I did a longer breakdown of their scheme earlier this offseason but I’ll touch on a few things here for the positional breakdowns.
When they use a 4-3 they’ll really use a cover safety as the “sam LB” and then a box safety as the “will LB.” At “mike LB” they’ve tended to use a traditional inside-backer although they will ask him to drop down the pipe in Tampa-2 so it’s not like they’re playing a 6-3, 250 pound plugger there.
Like TCU or any other modern four-down defense that plays against spread offenses, those DEs need to have a 3-4 OLBs skill set.
The Oklahoma, Texas Tech hybrid defenses
JK, here’s how things seem to be shaking out for the Sooners next year.
They seem to be moving towards more of a hybridized D rather than the mess of a 3-4 they trotted out a year ago. Freshman nickel Brendan Radley-Hiles is being asked to save their defense, which always goes well, and he’ll play a sort of cover safety role most of the time. Their strong safety is sort of an additional cover safety and whichever of the SS and N is the better run defender may get some action as a box safety. The free safety will probably serve as either a box safety or a support man over the top.
Down in the box they have a strong side end in a 4i-technique or 5-technique and then a DT that’s either in a 4i or a 3-technique and then the nose. They use a 3-4 OLB on the boundary that I labelled as an edge-rusher here. He’s sort of a shock trooper though in many respects. They’re moving Caleb Kelly to the “will LB” spot and SHOULD be using him as a shock trooper that regularly inserts as a blitzer. Kenneth Murray is their inside-backer.
Texas Tech does something very similar but they play a space-backer as the nickel and support him with a deep cover safety over the top and then make their mike LB play out in space some as a de-facto space-backer even though he (Jordyn Brooks) is 6-1, 240. In a related story, Tech was sturdy against the run last year but got killed by the pass. They should play Brooks as their rush end next year, play Justus Parker as the mike, and then get another safety on the field.
The K-State/Okie State/Kansas defensive system
They’re running something similar to each other now, unless Seiler is changing up the K-State D.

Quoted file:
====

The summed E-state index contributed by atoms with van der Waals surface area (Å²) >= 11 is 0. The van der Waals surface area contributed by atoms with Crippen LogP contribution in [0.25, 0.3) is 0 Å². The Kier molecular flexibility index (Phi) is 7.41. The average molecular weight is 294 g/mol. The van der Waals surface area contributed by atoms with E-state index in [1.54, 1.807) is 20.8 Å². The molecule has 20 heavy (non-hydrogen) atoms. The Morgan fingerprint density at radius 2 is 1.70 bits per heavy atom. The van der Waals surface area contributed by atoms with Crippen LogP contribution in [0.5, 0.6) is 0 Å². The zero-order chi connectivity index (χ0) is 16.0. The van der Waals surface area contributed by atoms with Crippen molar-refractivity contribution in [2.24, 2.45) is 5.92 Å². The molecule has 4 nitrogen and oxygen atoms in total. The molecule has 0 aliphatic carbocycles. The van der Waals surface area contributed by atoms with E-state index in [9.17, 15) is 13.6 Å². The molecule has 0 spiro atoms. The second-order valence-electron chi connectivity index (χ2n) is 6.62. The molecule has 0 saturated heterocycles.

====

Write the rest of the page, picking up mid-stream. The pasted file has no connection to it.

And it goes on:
The nickel is now a cover safety in this scheme rather than a hybrid guy that plays in the box or on the edge like the TCU player does. They play four-down like TCU although both OSU and K-State tend to play more of a true strongside DE.
K-State uses a space-backer now as one of their LBs, or at least an extra-quick inside-backer, we don’t yet know how OSU will handle that position although I think they should use Calvin Bundage there rather than continuing to trot out two inside guys. Their safeties are both support-types that will rob in the middle and support the run pretty aggressively if not quite to the degree of a box safety.
As I explained in my post about the new OSU D, by playing a cover safety in the nickel who covers down on the slot, it frees up the SS to play more downhill because he’s not carrying a vertical without help underneath on a running play.
Kansas runs similar stuff although they’ll attack the edge more with their nickel, move the DL around a ton, and play their LBs at depth to keep them clean and to try and avoid giving up big runs.
The West Virginia 3-3-5
The Mountaineers call their cover safety “the spur” and he does a lot of things but he’s mostly a cover safety. They’re moving Dravon Askew-Henry there this season. The two safeties split their time between dropping down into the box or rolling deep for the most part. Their “sam LB” is a space-backer, their “will LB” is more of a shock trooper that will crash into the line a lot (hence David Long’s high TFL total), and their “mike LB” is more of a true inside-backer.
The futuristic 3-2-6 of Iowa State and Texas
Technically ISU played a 3-3-5 last year but their OLBs ran 215 and 220 apiece so…it was basically a dime much like TCU’s “4-2-5” that trotted Howard out at the Sam LB spot.
Both Iowa State and Texas will move their DEs around situationally, sometimes using them as strongside types in 4i-techniques like drawn here but other times allowing them to play more like an edge-rusher outside.
My suspicion about this season is that Texas is going to go full-bore into using one of their inside-backers as a “shock trooper” who spends a lot of time crashing into the line of scrimmage to create a four-man front. That’d be Malcolm Roach.
Iowa State will probably just play a pair of inside-backers using Reggan Northrup (perhaps) and then the estimable Marcel Spears. Texas uses more of a nickel outside whereas Iowa State uses “space-backer” Willie Harvey out wide, both teams play support safeties over the top with the boundary guy often doubling as a box guy from time to time. Then there’s the “robber” box guy in the middle who gets to serve as a rover and free hitter in the middle of the field. Texas isn’t sure who will play there yet, maybe multiple guys, whereas with Iowa State it’ll probably be either Greg Eisworth or maybe Lawrence White.
These Ds are similar to the WVU scheme except they play quarters where the Mountaineers are more of a cover 3 team and they use the box safety/robber a good deal more than WVU. The Mountaineers also gamble quite a bit more.